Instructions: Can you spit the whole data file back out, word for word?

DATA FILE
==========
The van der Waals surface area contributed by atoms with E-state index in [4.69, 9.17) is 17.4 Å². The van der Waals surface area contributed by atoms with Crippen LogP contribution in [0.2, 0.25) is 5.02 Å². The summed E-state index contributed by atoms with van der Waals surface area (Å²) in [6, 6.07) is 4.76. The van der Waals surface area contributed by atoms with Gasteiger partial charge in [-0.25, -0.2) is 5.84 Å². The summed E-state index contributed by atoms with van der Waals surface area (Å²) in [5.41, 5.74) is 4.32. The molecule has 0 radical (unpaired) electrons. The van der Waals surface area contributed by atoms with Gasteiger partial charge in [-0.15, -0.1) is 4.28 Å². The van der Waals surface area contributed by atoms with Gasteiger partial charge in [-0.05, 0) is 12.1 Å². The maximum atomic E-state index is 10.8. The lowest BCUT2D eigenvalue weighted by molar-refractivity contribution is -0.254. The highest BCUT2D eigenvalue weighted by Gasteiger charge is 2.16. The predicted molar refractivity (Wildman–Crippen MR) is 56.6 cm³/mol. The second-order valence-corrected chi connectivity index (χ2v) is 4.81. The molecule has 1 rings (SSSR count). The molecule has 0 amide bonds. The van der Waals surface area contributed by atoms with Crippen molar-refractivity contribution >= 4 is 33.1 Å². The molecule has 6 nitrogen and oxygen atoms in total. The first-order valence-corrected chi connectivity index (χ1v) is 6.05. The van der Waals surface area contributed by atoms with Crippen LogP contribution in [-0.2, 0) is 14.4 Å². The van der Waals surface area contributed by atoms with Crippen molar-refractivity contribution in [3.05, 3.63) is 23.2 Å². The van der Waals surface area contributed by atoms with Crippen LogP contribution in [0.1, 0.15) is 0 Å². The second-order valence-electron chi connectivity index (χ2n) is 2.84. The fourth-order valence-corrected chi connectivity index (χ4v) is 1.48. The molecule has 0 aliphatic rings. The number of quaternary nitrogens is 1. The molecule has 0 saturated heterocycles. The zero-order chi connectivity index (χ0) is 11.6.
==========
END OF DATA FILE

The van der Waals surface area contributed by atoms with E-state index in [4.69, 9.17) is 17.4 Å². The van der Waals surface area contributed by atoms with Crippen LogP contribution in [0.2, 0.25) is 5.02 Å². The summed E-state index contributed by atoms with van der Waals surface area (Å²) in [6, 6.07) is 4.76. The van der Waals surface area contributed by atoms with Gasteiger partial charge in [-0.25, -0.2) is 5.84 Å². The summed E-state index contributed by atoms with van der Waals surface area (Å²) in [5.41, 5.74) is 4.32. The molecule has 0 radical (unpaired) electrons. The van der Waals surface area contributed by atoms with Gasteiger partial charge in [-0.15, -0.1) is 4.28 Å². The van der Waals surface area contributed by atoms with Gasteiger partial charge in [-0.05, 0) is 12.1 Å². The maximum atomic E-state index is 10.8. The lowest BCUT2D eigenvalue weighted by molar-refractivity contribution is -0.254. The highest BCUT2D eigenvalue weighted by Gasteiger charge is 2.16. The predicted molar refractivity (Wildman–Crippen MR) is 56.6 cm³/mol. The second-order valence-corrected chi connectivity index (χ2v) is 4.81. The molecule has 1 rings (SSSR count). The molecule has 0 amide bonds. The van der Waals surface area contributed by atoms with Crippen molar-refractivity contribution >= 4 is 33.1 Å². The molecule has 6 nitrogen and oxygen atoms in total. The first-order valence-corrected chi connectivity index (χ1v) is 6.05. The van der Waals surface area contributed by atoms with Crippen LogP contribution in [-0.2, 0) is 14.4 Å². The van der Waals surface area contributed by atoms with Crippen molar-refractivity contribution in [3.05, 3.63) is 23.2 Å². The van der Waals surface area contributed by atoms with Crippen LogP contribution in [0.1, 0.15) is 0 Å². The second-order valence-electron chi connectivity index (χ2n) is 2.84. The fourth-order valence-corrected chi connectivity index (χ4v) is 1.48. The molecule has 0 aliphatic rings. The number of quaternary nitrogens is 1. The molecule has 0 saturated heterocycles. The zero-order chi connectivity index (χ0) is 11.6.